After our raft trip, John took me around to see several of the wells he has put in for the Wawa villages northwest of Banyo. There is only one known Christian among this Muslim people group. Please pray for this man and his family to be strong in the Lord and have the courage to reach out to and share Christ with others. Praise God that we were able to take a water sample for testing from one of the villages, take a Wawa cattle herder who was stabbed in the foot by one of his steers to the Banyo CBC (Cameroon Baptist Convention) clinic, and help a Wawa mother get her sick baby to the CBC clinic.
On Saturday, July 9 (the rainiest day of the year to date in Banyo), several of us climbed up the Banyo mountain to see the spring water catchment, sand filter, and storage tank for the Banyo water system which John has helped develop. This system is made up of several kilometers of delivery pipe and more than 30 taps around the town. Several of us climbed to the very top of the mountain to see the old German machine gun nest and forts, and we were drenched in a major deluge as we scrambled back down.
ItÃ¢â‚¬â„¢s been a tremendous blessing to spend the past three weeks in Cameroon! The country is beautiful (especially outside of the rainforest in the Yaounde area), and I especially enjoyed the people and topography around Banyo. Even the rainy season up there doesnÃ¢â‚¬â„¢t seem too badÃ¢â‚¬Â¦ItÃ¢â‚¬â„¢s definitely not as humid as it is here in Yaounde most of the time. Worship at the Banyo church on the CBC compound where we stayed was great, and IÃ¢â‚¬â„¢ve learned so much more than I expected about missionary life, Cameroon, the African way of life, rafting, small engine repair, and animals.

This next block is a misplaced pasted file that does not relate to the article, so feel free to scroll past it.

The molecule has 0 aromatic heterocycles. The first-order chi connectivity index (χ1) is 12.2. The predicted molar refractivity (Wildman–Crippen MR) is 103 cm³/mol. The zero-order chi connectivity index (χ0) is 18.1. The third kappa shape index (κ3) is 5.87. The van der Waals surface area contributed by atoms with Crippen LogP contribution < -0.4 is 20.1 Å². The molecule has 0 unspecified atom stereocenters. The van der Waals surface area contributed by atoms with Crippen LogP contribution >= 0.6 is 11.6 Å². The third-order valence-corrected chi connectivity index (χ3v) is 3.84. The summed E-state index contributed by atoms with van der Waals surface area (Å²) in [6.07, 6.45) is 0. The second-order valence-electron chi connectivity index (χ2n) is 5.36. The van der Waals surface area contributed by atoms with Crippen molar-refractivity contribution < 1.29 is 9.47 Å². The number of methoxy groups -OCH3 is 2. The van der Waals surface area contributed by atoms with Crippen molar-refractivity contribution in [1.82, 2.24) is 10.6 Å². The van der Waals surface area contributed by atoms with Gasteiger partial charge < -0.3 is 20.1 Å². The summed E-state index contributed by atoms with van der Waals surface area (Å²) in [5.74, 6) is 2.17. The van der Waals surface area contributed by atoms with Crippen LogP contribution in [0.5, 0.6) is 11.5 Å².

Since our return to Yaounde, IÃ¢â‚¬â„¢ve had the opportunity to go running, help with games for a camp-type program at an orphanage (which will continue for the next two weeks on Mondays, Wednesdays, and Fridays), repair the DallmannsÃ¢â‚¬â„¢ lawn mower, play with the Dallmann kids, play the guitar, and read.
Over my remaining days here, I hope to complete the design and construction of a new projection screen frame (for the Jesus film showings), shop for a few more souvenirs, go to the zoo, and prepare for my return to American culture.
Thank you again for your prayers! ItÃ¢â‚¬â„¢s so hard to believe that my time here is nearing the end.
IÃ¢â‚¬â„¢ve included a picture from the raft trip. IÃ¢â‚¬â„¢ll be posting more on my web site upon my return home.
For ChristÃ¢â‚¬â„¢s glory and in His name,